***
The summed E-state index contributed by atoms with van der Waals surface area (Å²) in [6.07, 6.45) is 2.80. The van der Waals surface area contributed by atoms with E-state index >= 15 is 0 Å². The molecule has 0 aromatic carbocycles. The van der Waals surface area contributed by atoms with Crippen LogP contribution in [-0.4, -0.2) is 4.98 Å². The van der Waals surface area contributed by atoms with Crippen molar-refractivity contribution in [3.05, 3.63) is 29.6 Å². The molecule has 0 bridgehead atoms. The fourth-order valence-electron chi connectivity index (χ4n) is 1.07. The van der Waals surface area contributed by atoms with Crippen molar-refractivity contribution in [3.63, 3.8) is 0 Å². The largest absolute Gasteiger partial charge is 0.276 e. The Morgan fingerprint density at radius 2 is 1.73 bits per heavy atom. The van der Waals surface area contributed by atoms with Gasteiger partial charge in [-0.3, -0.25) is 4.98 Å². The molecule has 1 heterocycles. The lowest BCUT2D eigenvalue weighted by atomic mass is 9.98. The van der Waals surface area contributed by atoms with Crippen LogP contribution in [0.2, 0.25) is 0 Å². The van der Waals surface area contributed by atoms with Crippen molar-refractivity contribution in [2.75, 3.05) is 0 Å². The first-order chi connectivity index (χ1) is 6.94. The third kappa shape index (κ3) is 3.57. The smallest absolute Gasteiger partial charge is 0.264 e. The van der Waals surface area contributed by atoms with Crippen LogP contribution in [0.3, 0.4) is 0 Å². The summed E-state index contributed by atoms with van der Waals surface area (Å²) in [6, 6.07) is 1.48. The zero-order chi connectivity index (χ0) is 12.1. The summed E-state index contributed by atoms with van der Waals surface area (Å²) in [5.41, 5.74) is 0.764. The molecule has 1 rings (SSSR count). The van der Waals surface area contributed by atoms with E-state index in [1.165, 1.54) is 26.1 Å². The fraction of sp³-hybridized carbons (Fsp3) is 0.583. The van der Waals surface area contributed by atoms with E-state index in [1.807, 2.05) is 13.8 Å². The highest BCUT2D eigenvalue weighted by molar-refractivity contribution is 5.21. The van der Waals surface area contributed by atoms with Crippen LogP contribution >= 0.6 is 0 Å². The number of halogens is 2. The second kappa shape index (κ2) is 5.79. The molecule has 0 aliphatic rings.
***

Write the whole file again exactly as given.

The summed E-state index contributed by atoms with van der Waals surface area (Å²) in [6.07, 6.45) is 2.80. The van der Waals surface area contributed by atoms with E-state index >= 15 is 0 Å². The molecule has 0 aromatic carbocycles. The van der Waals surface area contributed by atoms with Crippen LogP contribution in [-0.4, -0.2) is 4.98 Å². The van der Waals surface area contributed by atoms with Crippen molar-refractivity contribution in [3.05, 3.63) is 29.6 Å². The molecule has 0 bridgehead atoms. The fourth-order valence-electron chi connectivity index (χ4n) is 1.07. The van der Waals surface area contributed by atoms with Crippen molar-refractivity contribution in [3.63, 3.8) is 0 Å². The largest absolute Gasteiger partial charge is 0.276 e. The Morgan fingerprint density at radius 2 is 1.73 bits per heavy atom. The van der Waals surface area contributed by atoms with Gasteiger partial charge in [-0.3, -0.25) is 4.98 Å². The molecule has 1 heterocycles. The lowest BCUT2D eigenvalue weighted by atomic mass is 9.98. The van der Waals surface area contributed by atoms with Crippen LogP contribution in [0.2, 0.25) is 0 Å². The van der Waals surface area contributed by atoms with Crippen molar-refractivity contribution in [2.75, 3.05) is 0 Å². The first-order chi connectivity index (χ1) is 6.94. The third kappa shape index (κ3) is 3.57. The smallest absolute Gasteiger partial charge is 0.264 e. The van der Waals surface area contributed by atoms with Crippen LogP contribution in [0.3, 0.4) is 0 Å². The summed E-state index contributed by atoms with van der Waals surface area (Å²) in [6, 6.07) is 1.48. The zero-order chi connectivity index (χ0) is 12.1. The summed E-state index contributed by atoms with van der Waals surface area (Å²) in [5.41, 5.74) is 0.764. The molecule has 1 rings (SSSR count). The van der Waals surface area contributed by atoms with E-state index in [1.165, 1.54) is 26.1 Å². The fraction of sp³-hybridized carbons (Fsp3) is 0.583. The van der Waals surface area contributed by atoms with E-state index in [1.807, 2.05) is 13.8 Å². The highest BCUT2D eigenvalue weighted by molar-refractivity contribution is 5.21. The van der Waals surface area contributed by atoms with Crippen LogP contribution >= 0.6 is 0 Å². The number of halogens is 2. The second kappa shape index (κ2) is 5.79. The molecule has 0 aliphatic rings.